I don’t know why but some of the best economists have become one by an accident! For instance, Paul Samuelson says he became an economist by an accidental blind chance:
From one point of view my studying economics was the result of accidental blind chance. Prior to graduating from high school I was born again at 8:00 a.m., January 2, 1932, when I first walked into the University of Chicago lecture hall. That day’s lecture was on Malthus’s theory that human populations would reproduce like rabbits until their density per acre of land reduced their wage to a bare subsistence level where an increased death rate came to equal the birth rate. So easy was it to understand all this simple differential equation stuff that I suspected (wrongly) that I was missing out on some mysterious complexity.
I came across this Avinash Dixit interview where he also expresses the same:
Q. So why are you an economist, Avinash?
A. Largely by a series of accidents — starting out as a mathematics undergraduate who liked maths but not pure maths all that much, nor physics applications, I began hunting round for other kinds of applied maths and discovered economics. Very fortunately, my tutor at Cambridge put me onto Samuelson’s Foundations and gradually I got interested.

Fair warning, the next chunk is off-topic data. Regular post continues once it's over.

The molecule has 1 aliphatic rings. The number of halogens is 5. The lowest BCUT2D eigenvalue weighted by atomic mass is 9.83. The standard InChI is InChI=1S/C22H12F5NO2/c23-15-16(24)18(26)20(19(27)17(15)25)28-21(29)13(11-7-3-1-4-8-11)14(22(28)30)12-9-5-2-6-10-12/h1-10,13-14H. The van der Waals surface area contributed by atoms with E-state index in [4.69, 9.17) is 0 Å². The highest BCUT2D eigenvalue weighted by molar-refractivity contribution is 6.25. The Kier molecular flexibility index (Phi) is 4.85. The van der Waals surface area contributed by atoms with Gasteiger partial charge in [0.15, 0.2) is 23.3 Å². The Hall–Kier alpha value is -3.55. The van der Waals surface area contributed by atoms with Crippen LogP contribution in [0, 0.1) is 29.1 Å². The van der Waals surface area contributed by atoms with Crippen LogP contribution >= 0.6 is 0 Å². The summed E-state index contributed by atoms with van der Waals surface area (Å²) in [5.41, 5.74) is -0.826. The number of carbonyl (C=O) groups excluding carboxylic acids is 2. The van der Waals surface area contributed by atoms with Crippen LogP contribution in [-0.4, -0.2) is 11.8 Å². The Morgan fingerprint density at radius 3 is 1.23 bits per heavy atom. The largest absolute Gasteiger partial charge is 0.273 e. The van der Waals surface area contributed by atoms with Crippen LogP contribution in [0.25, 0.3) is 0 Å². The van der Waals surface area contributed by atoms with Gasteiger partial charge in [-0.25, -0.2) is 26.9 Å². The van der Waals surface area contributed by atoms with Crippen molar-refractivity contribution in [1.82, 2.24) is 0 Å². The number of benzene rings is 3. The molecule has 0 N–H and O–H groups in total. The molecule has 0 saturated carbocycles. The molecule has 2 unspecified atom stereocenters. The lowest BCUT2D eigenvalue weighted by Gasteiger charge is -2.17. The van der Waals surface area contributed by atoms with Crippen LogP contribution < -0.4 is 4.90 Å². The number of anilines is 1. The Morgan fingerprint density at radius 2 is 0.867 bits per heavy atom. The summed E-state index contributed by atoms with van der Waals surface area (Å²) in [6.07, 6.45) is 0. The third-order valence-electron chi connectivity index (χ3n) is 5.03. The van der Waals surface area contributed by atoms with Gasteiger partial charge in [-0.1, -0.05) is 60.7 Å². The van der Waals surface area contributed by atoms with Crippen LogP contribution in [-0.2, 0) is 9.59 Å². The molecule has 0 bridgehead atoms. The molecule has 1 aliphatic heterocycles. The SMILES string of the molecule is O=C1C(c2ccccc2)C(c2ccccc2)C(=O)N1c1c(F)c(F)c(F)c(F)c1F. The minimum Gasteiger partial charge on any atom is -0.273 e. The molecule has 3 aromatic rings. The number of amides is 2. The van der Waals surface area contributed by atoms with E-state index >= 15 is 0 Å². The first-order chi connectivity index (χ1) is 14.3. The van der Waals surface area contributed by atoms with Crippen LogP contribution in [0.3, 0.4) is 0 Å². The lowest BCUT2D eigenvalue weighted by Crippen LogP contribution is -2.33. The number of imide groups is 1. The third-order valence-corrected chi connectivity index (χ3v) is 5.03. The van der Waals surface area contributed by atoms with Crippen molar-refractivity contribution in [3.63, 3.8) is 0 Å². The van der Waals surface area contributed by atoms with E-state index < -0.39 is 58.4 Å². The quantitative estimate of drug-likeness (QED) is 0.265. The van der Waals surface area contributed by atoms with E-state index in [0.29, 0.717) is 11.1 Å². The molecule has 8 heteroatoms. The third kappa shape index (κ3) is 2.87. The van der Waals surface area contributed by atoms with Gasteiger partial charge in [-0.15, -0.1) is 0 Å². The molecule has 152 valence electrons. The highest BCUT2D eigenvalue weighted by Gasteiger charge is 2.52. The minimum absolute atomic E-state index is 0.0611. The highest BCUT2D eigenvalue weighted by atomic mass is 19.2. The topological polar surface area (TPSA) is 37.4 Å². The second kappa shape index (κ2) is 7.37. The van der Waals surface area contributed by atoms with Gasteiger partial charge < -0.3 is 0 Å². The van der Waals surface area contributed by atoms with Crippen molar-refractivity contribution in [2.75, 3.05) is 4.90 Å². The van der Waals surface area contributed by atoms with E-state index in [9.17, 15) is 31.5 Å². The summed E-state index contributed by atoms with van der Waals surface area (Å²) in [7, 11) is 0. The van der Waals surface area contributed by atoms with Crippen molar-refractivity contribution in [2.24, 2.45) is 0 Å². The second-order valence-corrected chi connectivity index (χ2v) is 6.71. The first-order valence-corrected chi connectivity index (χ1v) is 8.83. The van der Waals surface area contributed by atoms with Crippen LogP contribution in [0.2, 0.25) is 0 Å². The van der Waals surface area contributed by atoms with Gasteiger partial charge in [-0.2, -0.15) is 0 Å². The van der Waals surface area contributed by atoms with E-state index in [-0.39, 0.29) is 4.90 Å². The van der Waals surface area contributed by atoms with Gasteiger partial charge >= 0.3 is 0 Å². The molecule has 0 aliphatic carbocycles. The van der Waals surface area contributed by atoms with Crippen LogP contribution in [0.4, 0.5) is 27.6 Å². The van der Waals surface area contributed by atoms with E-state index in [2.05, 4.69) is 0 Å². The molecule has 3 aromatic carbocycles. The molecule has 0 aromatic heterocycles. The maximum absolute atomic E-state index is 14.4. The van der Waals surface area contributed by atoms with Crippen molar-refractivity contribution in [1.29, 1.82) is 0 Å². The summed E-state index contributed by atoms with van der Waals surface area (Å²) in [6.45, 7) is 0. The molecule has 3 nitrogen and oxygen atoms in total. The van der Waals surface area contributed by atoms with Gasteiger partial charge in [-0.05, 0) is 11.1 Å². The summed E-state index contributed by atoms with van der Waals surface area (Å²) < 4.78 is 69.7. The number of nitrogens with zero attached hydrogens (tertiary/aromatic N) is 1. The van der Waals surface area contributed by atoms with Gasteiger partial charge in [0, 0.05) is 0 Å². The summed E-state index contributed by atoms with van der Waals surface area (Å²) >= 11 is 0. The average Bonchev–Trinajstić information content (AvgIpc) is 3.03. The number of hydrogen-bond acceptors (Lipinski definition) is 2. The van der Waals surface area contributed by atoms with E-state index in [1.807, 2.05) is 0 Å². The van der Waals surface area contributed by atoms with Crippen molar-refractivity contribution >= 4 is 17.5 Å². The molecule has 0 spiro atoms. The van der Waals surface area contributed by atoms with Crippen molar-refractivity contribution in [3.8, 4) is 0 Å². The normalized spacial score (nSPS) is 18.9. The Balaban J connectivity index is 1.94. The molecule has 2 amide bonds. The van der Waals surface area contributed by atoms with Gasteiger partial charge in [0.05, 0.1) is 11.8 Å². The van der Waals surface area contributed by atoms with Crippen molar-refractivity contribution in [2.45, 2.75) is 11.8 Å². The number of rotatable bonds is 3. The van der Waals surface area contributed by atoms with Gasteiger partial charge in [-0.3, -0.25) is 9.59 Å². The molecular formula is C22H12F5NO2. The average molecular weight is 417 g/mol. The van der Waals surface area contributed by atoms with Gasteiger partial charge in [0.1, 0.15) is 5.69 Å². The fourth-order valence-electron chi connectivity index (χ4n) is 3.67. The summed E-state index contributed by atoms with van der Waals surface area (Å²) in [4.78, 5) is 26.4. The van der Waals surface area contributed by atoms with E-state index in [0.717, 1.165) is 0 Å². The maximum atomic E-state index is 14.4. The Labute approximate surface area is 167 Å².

I am wondering how would he have fared in Mathematics as he must have spent most of his youth studying maths. I am sure he would have fared very similar or even better.
Apart from this interview has very good advice for students:
Do whatever you find most fun to do and whatever you are best at doing. I don’t see much point in torturing oneself, hating every moment of the work, just because one feels it’s got some social value somewhere out there. That’s usually a guarantee, I think, for doing mediocre work.
For economists he has a request:
A big difference that has taken place in the last 40 years is that when I started the typical working paper, double-spaced, was 20 to 25 pages. But now they are 60 to 70 pages, and as I get older and my eye sight deteriorates especially, I find this a terrible thing. I wish people would put their ideas in a punchier, simpler way.
And finally, he has some words of encouragement for beh eco:
I think trying to speculate in that way is usually a mistake. But the first thing that comes to my mind as a good thing to happen will be, so to speak, delineating the frontier between behavioural economics and conventional neoclassical economics. Behavioural economists, particularly in lab experiments, have found departures from many orthodox economic behavioural assumptions. And others, like John List in particular, have found in field experiments that among experienced traders in markets sometimes orthodox economic theory applies quite well. So a combination of experiments and theorising, one hopes, will sort that out over the coming years.